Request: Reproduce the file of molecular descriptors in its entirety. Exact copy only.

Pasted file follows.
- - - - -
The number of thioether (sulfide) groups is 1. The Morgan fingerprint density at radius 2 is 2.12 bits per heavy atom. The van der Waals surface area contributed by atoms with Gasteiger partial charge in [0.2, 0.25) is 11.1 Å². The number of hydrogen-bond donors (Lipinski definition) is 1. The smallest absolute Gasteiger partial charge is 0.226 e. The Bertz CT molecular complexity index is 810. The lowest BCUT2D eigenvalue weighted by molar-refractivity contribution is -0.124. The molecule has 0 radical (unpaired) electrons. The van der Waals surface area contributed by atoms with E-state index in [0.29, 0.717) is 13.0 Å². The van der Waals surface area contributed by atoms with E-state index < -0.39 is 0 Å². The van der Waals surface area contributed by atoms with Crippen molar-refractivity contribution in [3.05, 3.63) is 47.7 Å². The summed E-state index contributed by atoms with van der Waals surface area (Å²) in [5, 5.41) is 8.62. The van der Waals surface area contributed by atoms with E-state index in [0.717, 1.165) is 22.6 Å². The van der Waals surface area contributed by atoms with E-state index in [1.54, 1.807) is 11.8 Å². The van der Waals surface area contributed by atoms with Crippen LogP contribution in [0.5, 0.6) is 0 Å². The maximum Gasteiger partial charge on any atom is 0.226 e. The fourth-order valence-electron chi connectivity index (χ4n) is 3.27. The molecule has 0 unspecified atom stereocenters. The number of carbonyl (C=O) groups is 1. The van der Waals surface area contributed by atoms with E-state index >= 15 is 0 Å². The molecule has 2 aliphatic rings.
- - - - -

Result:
The number of thioether (sulfide) groups is 1. The Morgan fingerprint density at radius 2 is 2.12 bits per heavy atom. The van der Waals surface area contributed by atoms with Gasteiger partial charge in [0.2, 0.25) is 11.1 Å². The number of hydrogen-bond donors (Lipinski definition) is 1. The smallest absolute Gasteiger partial charge is 0.226 e. The Bertz CT molecular complexity index is 810. The lowest BCUT2D eigenvalue weighted by molar-refractivity contribution is -0.124. The molecule has 0 radical (unpaired) electrons. The van der Waals surface area contributed by atoms with E-state index in [0.29, 0.717) is 13.0 Å². The van der Waals surface area contributed by atoms with E-state index < -0.39 is 0 Å². The van der Waals surface area contributed by atoms with Crippen molar-refractivity contribution in [3.05, 3.63) is 47.7 Å². The summed E-state index contributed by atoms with van der Waals surface area (Å²) in [5, 5.41) is 8.62. The van der Waals surface area contributed by atoms with E-state index in [0.717, 1.165) is 22.6 Å². The van der Waals surface area contributed by atoms with E-state index in [1.54, 1.807) is 11.8 Å². The van der Waals surface area contributed by atoms with Crippen LogP contribution in [0.5, 0.6) is 0 Å². The maximum Gasteiger partial charge on any atom is 0.226 e. The fourth-order valence-electron chi connectivity index (χ4n) is 3.27. The molecule has 0 unspecified atom stereocenters. The number of carbonyl (C=O) groups is 1. The van der Waals surface area contributed by atoms with E-state index >= 15 is 0 Å². The molecule has 2 aliphatic rings.